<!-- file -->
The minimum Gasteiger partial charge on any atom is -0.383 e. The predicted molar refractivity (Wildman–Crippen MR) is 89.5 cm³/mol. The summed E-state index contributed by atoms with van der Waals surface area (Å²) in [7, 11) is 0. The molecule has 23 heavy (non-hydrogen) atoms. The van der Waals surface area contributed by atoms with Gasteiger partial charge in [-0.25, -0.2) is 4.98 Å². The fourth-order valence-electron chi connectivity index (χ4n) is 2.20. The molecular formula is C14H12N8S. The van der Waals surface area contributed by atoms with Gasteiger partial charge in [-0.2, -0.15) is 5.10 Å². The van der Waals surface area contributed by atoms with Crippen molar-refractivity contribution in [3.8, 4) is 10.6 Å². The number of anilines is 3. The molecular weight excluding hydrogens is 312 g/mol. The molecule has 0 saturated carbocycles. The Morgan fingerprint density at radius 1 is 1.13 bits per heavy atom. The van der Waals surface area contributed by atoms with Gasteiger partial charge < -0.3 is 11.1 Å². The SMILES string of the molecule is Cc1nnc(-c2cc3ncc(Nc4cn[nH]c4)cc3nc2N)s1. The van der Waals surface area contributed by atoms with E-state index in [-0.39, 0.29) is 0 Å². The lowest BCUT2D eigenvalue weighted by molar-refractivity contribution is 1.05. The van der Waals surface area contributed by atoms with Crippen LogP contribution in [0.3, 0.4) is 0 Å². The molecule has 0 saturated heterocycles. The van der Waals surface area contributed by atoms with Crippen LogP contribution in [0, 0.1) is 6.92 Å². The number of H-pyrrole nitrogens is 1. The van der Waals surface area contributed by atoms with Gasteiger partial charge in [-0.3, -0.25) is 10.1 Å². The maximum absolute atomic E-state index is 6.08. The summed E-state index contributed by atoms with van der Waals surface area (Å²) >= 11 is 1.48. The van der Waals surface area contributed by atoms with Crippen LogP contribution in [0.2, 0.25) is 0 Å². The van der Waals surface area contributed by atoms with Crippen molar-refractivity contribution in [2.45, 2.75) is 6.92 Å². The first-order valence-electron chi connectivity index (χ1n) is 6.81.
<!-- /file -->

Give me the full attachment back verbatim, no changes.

The minimum Gasteiger partial charge on any atom is -0.383 e. The predicted molar refractivity (Wildman–Crippen MR) is 89.5 cm³/mol. The summed E-state index contributed by atoms with van der Waals surface area (Å²) in [7, 11) is 0. The molecule has 23 heavy (non-hydrogen) atoms. The van der Waals surface area contributed by atoms with Gasteiger partial charge in [-0.25, -0.2) is 4.98 Å². The fourth-order valence-electron chi connectivity index (χ4n) is 2.20. The molecular formula is C14H12N8S. The van der Waals surface area contributed by atoms with Gasteiger partial charge in [-0.2, -0.15) is 5.10 Å². The van der Waals surface area contributed by atoms with Crippen molar-refractivity contribution in [3.8, 4) is 10.6 Å². The number of anilines is 3. The molecular weight excluding hydrogens is 312 g/mol. The molecule has 0 saturated carbocycles. The Morgan fingerprint density at radius 1 is 1.13 bits per heavy atom. The van der Waals surface area contributed by atoms with Gasteiger partial charge < -0.3 is 11.1 Å². The SMILES string of the molecule is Cc1nnc(-c2cc3ncc(Nc4cn[nH]c4)cc3nc2N)s1. The van der Waals surface area contributed by atoms with E-state index in [-0.39, 0.29) is 0 Å². The lowest BCUT2D eigenvalue weighted by molar-refractivity contribution is 1.05. The van der Waals surface area contributed by atoms with Crippen LogP contribution in [0.3, 0.4) is 0 Å². The molecule has 0 saturated heterocycles. The van der Waals surface area contributed by atoms with Crippen LogP contribution in [0, 0.1) is 6.92 Å². The number of H-pyrrole nitrogens is 1. The van der Waals surface area contributed by atoms with Gasteiger partial charge in [-0.3, -0.25) is 10.1 Å². The maximum absolute atomic E-state index is 6.08. The summed E-state index contributed by atoms with van der Waals surface area (Å²) >= 11 is 1.48. The van der Waals surface area contributed by atoms with Crippen LogP contribution in [0.2, 0.25) is 0 Å². The van der Waals surface area contributed by atoms with Crippen molar-refractivity contribution in [2.45, 2.75) is 6.92 Å². The first-order valence-electron chi connectivity index (χ1n) is 6.81.